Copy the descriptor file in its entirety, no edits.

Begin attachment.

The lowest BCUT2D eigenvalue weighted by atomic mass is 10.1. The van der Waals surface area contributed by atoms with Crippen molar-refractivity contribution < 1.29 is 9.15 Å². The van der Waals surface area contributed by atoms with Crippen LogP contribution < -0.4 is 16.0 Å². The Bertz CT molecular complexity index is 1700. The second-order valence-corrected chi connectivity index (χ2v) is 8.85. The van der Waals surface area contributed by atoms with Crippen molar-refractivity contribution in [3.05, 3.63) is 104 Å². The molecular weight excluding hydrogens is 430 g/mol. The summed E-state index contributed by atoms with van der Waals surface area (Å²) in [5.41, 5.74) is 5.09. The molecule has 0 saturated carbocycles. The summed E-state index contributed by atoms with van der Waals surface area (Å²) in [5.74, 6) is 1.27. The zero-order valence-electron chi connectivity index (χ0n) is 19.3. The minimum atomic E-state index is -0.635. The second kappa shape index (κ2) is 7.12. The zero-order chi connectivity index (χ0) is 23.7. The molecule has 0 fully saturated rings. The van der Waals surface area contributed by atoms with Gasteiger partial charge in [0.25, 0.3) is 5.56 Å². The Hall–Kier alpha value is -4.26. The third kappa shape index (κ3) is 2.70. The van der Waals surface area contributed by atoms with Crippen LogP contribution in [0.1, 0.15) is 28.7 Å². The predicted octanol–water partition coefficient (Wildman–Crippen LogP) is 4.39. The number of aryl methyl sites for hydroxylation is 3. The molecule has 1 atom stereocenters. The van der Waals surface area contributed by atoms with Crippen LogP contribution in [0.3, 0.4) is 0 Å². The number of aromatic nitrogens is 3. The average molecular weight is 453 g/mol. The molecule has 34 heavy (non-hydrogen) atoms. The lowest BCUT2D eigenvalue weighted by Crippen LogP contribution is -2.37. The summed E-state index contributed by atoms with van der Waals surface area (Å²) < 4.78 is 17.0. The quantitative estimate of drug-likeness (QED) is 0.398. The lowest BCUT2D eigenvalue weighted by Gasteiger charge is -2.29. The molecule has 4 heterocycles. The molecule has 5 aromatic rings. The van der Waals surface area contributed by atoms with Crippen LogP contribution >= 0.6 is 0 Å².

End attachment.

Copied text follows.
The lowest BCUT2D eigenvalue weighted by atomic mass is 10.1. The van der Waals surface area contributed by atoms with Crippen molar-refractivity contribution < 1.29 is 9.15 Å². The van der Waals surface area contributed by atoms with Crippen LogP contribution < -0.4 is 16.0 Å². The Bertz CT molecular complexity index is 1700. The second-order valence-corrected chi connectivity index (χ2v) is 8.85. The van der Waals surface area contributed by atoms with Crippen molar-refractivity contribution in [3.05, 3.63) is 104 Å². The molecular weight excluding hydrogens is 430 g/mol. The summed E-state index contributed by atoms with van der Waals surface area (Å²) in [5.41, 5.74) is 5.09. The molecule has 0 saturated carbocycles. The summed E-state index contributed by atoms with van der Waals surface area (Å²) in [5.74, 6) is 1.27. The zero-order valence-electron chi connectivity index (χ0n) is 19.3. The minimum atomic E-state index is -0.635. The second kappa shape index (κ2) is 7.12. The zero-order chi connectivity index (χ0) is 23.7. The molecule has 0 fully saturated rings. The van der Waals surface area contributed by atoms with Gasteiger partial charge in [0.25, 0.3) is 5.56 Å². The Hall–Kier alpha value is -4.26. The third kappa shape index (κ3) is 2.70. The van der Waals surface area contributed by atoms with Crippen LogP contribution in [0.1, 0.15) is 28.7 Å². The predicted octanol–water partition coefficient (Wildman–Crippen LogP) is 4.39. The number of aryl methyl sites for hydroxylation is 3. The molecule has 1 atom stereocenters. The van der Waals surface area contributed by atoms with Crippen LogP contribution in [0.3, 0.4) is 0 Å². The number of aromatic nitrogens is 3. The average molecular weight is 453 g/mol. The molecule has 34 heavy (non-hydrogen) atoms. The lowest BCUT2D eigenvalue weighted by Crippen LogP contribution is -2.37. The summed E-state index contributed by atoms with van der Waals surface area (Å²) < 4.78 is 17.0. The quantitative estimate of drug-likeness (QED) is 0.398. The lowest BCUT2D eigenvalue weighted by Gasteiger charge is -2.29. The molecule has 4 heterocycles. The molecule has 5 aromatic rings. The van der Waals surface area contributed by atoms with Crippen LogP contribution >= 0.6 is 0 Å².